The conference, which is taking place in Washington and Annapolis, Md., is meant to draw outside backing for the difficult talks that will follow. The Arab League endorsement of the gathering, while reluctant, was considered crucial because Abbas needs to be shored up, especially after Islamic Hamas militants routed his loyalists in the Gaza Strip in June and now rule there.
In his speech before the gathering on Tuesday, Olmert will reassert his position that implementation of any peace deal would require a halt to attacks on Israel from Gaza, Israeli government spokeswoman Miri Eisin said.
Hamas is the main wild card in renewed peace efforts. Israel and the Palestinians hope that progress on peacemaking will weaken the Islamic group and give Abbas the ability to extend his influence to include that territory, too. But there is no guarantee that logic will prevail and that Hamas will be removed.
Olmert has not explicitly called for the Islamic group's ouster.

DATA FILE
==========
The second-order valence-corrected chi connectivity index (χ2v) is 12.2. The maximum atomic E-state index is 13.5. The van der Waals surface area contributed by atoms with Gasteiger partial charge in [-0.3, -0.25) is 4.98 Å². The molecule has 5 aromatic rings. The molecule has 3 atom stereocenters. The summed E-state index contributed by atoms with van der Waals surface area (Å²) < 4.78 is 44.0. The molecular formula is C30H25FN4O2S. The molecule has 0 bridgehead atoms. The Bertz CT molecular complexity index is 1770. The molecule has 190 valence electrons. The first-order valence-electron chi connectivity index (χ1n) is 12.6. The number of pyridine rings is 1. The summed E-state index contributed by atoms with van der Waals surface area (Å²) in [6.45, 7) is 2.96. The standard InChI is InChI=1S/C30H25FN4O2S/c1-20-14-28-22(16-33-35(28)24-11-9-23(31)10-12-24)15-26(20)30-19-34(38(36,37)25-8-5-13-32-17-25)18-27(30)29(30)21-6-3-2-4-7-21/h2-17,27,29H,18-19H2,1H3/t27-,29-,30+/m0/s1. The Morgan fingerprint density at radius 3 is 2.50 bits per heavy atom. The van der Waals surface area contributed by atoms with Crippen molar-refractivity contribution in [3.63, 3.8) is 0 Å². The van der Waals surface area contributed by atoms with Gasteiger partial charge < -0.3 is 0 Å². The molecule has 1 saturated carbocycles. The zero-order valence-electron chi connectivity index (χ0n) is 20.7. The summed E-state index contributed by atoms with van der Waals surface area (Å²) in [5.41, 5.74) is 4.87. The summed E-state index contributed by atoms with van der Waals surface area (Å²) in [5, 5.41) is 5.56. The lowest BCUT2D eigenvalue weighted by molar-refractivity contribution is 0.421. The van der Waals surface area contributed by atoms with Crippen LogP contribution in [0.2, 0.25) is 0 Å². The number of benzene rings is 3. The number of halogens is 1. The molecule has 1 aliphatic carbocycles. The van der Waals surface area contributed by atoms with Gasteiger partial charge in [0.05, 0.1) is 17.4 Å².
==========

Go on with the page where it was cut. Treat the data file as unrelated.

In the West Bank town of Ramallah, Abbas' seat of government, Palestinian Foreign Minister Riad Malki called on Israel to commit at the conference to a complete freeze on settlement construction.
Olmert made clear Sunday that Annapolis is but a start."
Syria, which has been in a state of war with Israel for six decades, agreed Sunday to attend the session, giving Bush full backing from all 16 Arab states who were invited, plus the Arab League. It hopes to use forum to press for the return of the Golan Heights, strategic territory Israel seized from Syria in the 1967 war.
Saudi Arabia's minister of transportation and minister of information and culture, Jbarah Al-Seresri, said Monday that the cabinet headed by King Abdullah has "expressed the kingdom's hope that the conference will deal with the essential issues of the Arab-Israeli conflict, aiming to approach fair and general peace in all aspects within a timetable, according to President George W. Bush's perspective, to establish a Palestinian state relying on international legitimacy, the road map and the Arab initiative."